I also love that last question you posted. It ties back into what we were talking about in class about having cultural thresholds for sadness (how sad is too sad?), as well as cultural norms for the public display/discussion of such emotions. It’s funny how that effects reported levels of depression- I’d guess that countries with a high sadness threshold report much lower levels of depression, as opposed to in the US where depression rates are startling high. We view those countries as ignorant to and invalidating towards human emotion, but they probably think we’re equally ridiculous!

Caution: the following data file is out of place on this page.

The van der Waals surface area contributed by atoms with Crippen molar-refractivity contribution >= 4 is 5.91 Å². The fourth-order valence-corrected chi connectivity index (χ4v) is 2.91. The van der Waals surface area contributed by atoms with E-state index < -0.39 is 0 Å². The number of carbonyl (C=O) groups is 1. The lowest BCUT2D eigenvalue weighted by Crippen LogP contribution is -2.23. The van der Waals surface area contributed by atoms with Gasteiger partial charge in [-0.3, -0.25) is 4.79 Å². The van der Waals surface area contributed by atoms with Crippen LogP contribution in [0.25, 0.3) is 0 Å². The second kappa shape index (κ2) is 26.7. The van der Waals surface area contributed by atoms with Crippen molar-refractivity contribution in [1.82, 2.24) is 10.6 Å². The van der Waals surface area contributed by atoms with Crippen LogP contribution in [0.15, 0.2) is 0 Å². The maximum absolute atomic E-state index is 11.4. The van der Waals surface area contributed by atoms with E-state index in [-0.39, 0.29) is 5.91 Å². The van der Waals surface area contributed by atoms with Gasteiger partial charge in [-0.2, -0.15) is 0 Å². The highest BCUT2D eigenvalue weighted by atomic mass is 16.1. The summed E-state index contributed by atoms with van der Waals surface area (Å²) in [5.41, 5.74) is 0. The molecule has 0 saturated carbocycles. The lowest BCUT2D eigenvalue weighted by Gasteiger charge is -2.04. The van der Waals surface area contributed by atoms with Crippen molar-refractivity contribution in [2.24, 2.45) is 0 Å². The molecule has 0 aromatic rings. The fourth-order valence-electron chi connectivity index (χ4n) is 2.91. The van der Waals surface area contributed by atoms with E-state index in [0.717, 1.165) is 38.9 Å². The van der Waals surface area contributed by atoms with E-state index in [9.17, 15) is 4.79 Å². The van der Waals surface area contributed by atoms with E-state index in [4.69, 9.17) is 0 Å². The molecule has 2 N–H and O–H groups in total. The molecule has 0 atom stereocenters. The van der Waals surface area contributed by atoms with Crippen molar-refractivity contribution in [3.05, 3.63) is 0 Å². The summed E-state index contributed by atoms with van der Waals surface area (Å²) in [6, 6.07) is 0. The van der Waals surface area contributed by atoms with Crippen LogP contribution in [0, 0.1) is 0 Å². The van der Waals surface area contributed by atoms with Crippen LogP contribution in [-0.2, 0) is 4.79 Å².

In response to Hannah I also find it interesting to see how different cultures deal with depression and sadness and even emotion. I remember reading in one of my psych classes, maybe it was Adult and Adolescent Development, that some cultures are much more comfortable with sadness than we are. I feel like in the U.S. many people find it abnormal to be sad for long periods of time. I think they were discussing grief and loss and how cultures view sadness. Either way it is interesting to see how different psychological illnesses manifest in different cultures.